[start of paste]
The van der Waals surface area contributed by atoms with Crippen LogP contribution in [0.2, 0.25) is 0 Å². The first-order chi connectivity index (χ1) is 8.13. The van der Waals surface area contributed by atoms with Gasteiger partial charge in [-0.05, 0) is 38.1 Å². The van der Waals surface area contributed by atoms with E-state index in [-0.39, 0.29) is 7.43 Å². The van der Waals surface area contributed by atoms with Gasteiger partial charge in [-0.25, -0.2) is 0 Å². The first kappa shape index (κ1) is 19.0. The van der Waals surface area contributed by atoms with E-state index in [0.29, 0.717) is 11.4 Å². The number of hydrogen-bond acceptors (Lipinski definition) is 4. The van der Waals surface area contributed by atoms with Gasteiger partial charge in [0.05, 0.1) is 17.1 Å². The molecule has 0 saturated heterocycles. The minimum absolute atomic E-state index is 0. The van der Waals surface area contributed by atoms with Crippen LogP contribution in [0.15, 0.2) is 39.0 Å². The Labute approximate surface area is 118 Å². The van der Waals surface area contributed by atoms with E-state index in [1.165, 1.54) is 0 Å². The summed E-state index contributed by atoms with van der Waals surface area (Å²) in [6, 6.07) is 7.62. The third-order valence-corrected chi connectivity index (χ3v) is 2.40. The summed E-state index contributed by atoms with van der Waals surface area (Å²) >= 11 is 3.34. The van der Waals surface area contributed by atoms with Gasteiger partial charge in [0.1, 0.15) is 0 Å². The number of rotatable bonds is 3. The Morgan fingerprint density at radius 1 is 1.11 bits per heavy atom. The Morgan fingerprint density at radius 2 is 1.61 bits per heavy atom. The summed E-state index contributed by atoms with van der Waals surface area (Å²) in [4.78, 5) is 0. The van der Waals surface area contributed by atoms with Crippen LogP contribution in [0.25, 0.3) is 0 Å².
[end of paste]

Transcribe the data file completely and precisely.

The van der Waals surface area contributed by atoms with Crippen LogP contribution in [0.2, 0.25) is 0 Å². The first-order chi connectivity index (χ1) is 8.13. The van der Waals surface area contributed by atoms with Gasteiger partial charge in [-0.05, 0) is 38.1 Å². The van der Waals surface area contributed by atoms with E-state index in [-0.39, 0.29) is 7.43 Å². The van der Waals surface area contributed by atoms with Gasteiger partial charge in [-0.25, -0.2) is 0 Å². The first kappa shape index (κ1) is 19.0. The van der Waals surface area contributed by atoms with E-state index in [0.29, 0.717) is 11.4 Å². The number of hydrogen-bond acceptors (Lipinski definition) is 4. The van der Waals surface area contributed by atoms with Gasteiger partial charge in [0.05, 0.1) is 17.1 Å². The molecule has 0 saturated heterocycles. The minimum absolute atomic E-state index is 0. The van der Waals surface area contributed by atoms with Crippen LogP contribution in [0.15, 0.2) is 39.0 Å². The Labute approximate surface area is 118 Å². The van der Waals surface area contributed by atoms with E-state index in [1.165, 1.54) is 0 Å². The summed E-state index contributed by atoms with van der Waals surface area (Å²) in [6, 6.07) is 7.62. The third-order valence-corrected chi connectivity index (χ3v) is 2.40. The summed E-state index contributed by atoms with van der Waals surface area (Å²) >= 11 is 3.34. The van der Waals surface area contributed by atoms with Gasteiger partial charge in [0.1, 0.15) is 0 Å². The number of rotatable bonds is 3. The Morgan fingerprint density at radius 1 is 1.11 bits per heavy atom. The Morgan fingerprint density at radius 2 is 1.61 bits per heavy atom. The summed E-state index contributed by atoms with van der Waals surface area (Å²) in [4.78, 5) is 0. The van der Waals surface area contributed by atoms with Crippen LogP contribution in [0.25, 0.3) is 0 Å².